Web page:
At the Division of Nephrology, our team conducts basic, translational, and clinical research in diseases that affect the kidney, and the consequences of kidney failure.
Several themes describe the depth of our research:
Glomerulonephritis is characterized by inflammation of the kidneys. Our investigators have a long-standing interest in basic mechanisms of kidney inflammation including the role of the complement and chemokine systems in mediating glomerular injury
Although likely applicable to a variety of glomerulonephritides, the clinical disease the investigators model is the nephritis of systemic lupus erythematosus (SLE).
As a direct result of the Ohio SLE Study (OSS), we have a specimen bank of urine and serum obtained prospectively from clinically well-phenotypes lupus patients every two months for an average of over three years. These specimens are being studied to find new biomarkers that will forecast future kidney flares of SLE, predict kidney pathology, and predict response to therapy.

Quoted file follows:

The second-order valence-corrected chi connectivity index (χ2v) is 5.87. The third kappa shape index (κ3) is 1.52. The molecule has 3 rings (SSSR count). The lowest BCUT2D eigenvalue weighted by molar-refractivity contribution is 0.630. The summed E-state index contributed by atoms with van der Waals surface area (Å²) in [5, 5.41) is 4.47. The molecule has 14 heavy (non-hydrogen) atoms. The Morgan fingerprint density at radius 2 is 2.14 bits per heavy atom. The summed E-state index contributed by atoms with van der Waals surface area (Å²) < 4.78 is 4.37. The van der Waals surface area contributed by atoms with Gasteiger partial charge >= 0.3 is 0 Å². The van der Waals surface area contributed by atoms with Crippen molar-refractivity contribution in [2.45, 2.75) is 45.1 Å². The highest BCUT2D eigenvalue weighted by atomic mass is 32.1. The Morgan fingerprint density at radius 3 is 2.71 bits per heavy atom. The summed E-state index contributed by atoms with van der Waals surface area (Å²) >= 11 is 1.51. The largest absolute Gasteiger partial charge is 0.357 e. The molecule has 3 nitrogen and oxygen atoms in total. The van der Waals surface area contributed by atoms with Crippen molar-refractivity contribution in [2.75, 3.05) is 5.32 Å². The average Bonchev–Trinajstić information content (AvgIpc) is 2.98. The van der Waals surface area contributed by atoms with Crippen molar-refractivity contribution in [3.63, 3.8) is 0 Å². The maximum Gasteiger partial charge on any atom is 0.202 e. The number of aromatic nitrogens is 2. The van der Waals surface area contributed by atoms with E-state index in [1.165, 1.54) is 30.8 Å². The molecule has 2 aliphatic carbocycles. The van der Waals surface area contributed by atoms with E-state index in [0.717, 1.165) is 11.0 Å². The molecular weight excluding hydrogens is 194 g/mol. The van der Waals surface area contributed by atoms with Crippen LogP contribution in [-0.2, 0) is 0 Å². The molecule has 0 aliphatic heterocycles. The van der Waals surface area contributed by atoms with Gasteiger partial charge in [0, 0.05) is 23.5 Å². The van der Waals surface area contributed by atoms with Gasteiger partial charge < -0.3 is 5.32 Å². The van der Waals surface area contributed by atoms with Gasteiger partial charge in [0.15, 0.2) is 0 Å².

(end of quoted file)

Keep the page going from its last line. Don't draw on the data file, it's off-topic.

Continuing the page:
This work is highly translational, and fits within one of the major thematic areas of The Ohio State University Medical Center College of Medicine: personalizing medicine for the individual patient. These studies are facilitated through the use of cutting-edge technologies such a proteomics and genomics, accessible through specific scientific courses provided by the College of Medicine.
Our division participates in a number of Clinical Trials, both investigator-initiated and sponsored by the Pharmaceutical Industry to test new drugs for the treatment of kidney disease and its complications.
The research within our Nephrology Division is highly patient-oriented and is benefitted by the Division’s large population of patients with all forms of kidney disease, but especially those with glomerulonephritis, CKD, and kidney transplants. This is further helped by specialized clinical programs within the Division such as the Glomerulonephritis Clinic, the Vascular Access Center, and the Comprehensive Transplant Center.